Can Egypt broker Hamas-Israel truce?
Cairo is working hard for a cease-fire, partly to curb Iran's growing clout.
Tel Aviv and Jerusalem
Have the seeds of an Israel-Hamas truce already been planted in Egypt? A flurry of speculation this week hinted that Cairo is making headway parlaying a recent calm in fighting into a more robust compromise.Skip to next paragraph
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Egypt is currently the only country talking to both the Jewish state and the Islamic militant rulers of Gaza about the conflict. Of course, the prospect of more turmoil at its doorstep gives the largest Arab country a new sense of urgency to pursue a cease-fire.
At the same time, the explosive trajectory of last month's escalation – Israel's army killed more than 100 Gazans in just five days while militants extended rocket fire to include a major Israeli city – is strengthening sympathy in the Arab world for anti-Western groups like Hamas, and its patrons in Syria and Iran.
"Iran is playing with many cards as it tries to mobilize the Arab world behind it – its support for [Muslim claims to] Jerusalem ... and for its relationship with Hamas and Islamic Jihad in Gaza," says Nabil Abdel Fattah deputy director of the Al Ahram Center for Political and Strategic Studies in Cairo.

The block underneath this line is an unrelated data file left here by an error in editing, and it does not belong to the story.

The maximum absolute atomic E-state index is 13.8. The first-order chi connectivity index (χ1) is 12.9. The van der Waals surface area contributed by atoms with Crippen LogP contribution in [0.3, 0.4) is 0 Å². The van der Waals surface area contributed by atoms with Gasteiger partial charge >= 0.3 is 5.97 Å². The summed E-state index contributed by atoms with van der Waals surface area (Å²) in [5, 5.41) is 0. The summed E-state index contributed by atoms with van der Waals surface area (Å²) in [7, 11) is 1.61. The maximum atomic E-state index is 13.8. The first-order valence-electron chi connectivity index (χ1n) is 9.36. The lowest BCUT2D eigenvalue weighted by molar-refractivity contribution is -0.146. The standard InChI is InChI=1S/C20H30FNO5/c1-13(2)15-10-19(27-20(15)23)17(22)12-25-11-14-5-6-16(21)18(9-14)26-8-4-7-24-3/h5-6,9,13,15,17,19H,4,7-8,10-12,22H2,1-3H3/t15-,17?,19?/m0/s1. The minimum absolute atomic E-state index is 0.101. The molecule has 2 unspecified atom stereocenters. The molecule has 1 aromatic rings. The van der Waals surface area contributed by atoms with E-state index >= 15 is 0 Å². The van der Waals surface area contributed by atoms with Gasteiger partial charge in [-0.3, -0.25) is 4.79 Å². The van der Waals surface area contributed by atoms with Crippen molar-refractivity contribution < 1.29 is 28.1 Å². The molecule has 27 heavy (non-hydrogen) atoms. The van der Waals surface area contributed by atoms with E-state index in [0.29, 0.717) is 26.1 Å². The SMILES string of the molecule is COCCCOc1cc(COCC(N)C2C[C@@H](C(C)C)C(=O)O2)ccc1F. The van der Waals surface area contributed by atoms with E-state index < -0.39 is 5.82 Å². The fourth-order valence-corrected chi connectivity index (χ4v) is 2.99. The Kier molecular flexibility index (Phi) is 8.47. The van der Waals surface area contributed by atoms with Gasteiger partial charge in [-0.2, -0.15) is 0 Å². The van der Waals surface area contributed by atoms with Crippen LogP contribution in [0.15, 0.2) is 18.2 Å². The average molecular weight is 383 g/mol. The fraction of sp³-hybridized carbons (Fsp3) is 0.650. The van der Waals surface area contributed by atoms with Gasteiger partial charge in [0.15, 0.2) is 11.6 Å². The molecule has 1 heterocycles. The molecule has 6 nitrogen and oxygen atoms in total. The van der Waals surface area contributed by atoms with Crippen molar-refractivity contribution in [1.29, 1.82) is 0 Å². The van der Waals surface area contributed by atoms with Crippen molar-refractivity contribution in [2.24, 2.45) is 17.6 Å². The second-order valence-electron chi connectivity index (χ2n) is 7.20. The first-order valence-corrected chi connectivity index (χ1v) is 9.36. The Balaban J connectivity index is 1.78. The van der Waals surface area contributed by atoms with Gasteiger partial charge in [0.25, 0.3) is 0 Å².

Meanwhile, Egypt is trying to limit Iran's influence, he says. "These negotiations are important for Egyptian national security and Egypt's commitment vis-à-vis the Arab world and the Palestinian people."
But analysts and officials caution that Egypt not only has a poor track record brokering a cease-fire among Palestinian factions, it also has little leverage with which to cajole the sworn enemies into an accord.
"Egypt is an important player, but I don't perceive it as a decisive force that can bring a durable cease-fire between Hamas and Israel," says Basem Ezbidi, a political scientist at Bir Zeit University in the West Bank. "Egypt hasn't even been able to bring peace among the Palestinians, between Hamas and Fatah. How can Egypt bring peace between Israel and Hamas?"
Indeed, finding a solution requires unraveling a Gordian knot of conflicting interests between Israel, Egypt, and the rival Palestinian governments – Hamas in Gaza and the Western-backed Palestinian Authority in Ramallah.
And yet, the breach of the Rafah border by Gazans in January drove home the national security threat to Egypt of continuing instability in the coastal strip. "That caused a sea change. They can't afford to have another population explosion into their territory," says Nicholas Pelham, a senior analyst at the International Crisis Group in Jerusalem. "Egypt now has a direct national security stake in a cease-fire in Gaza."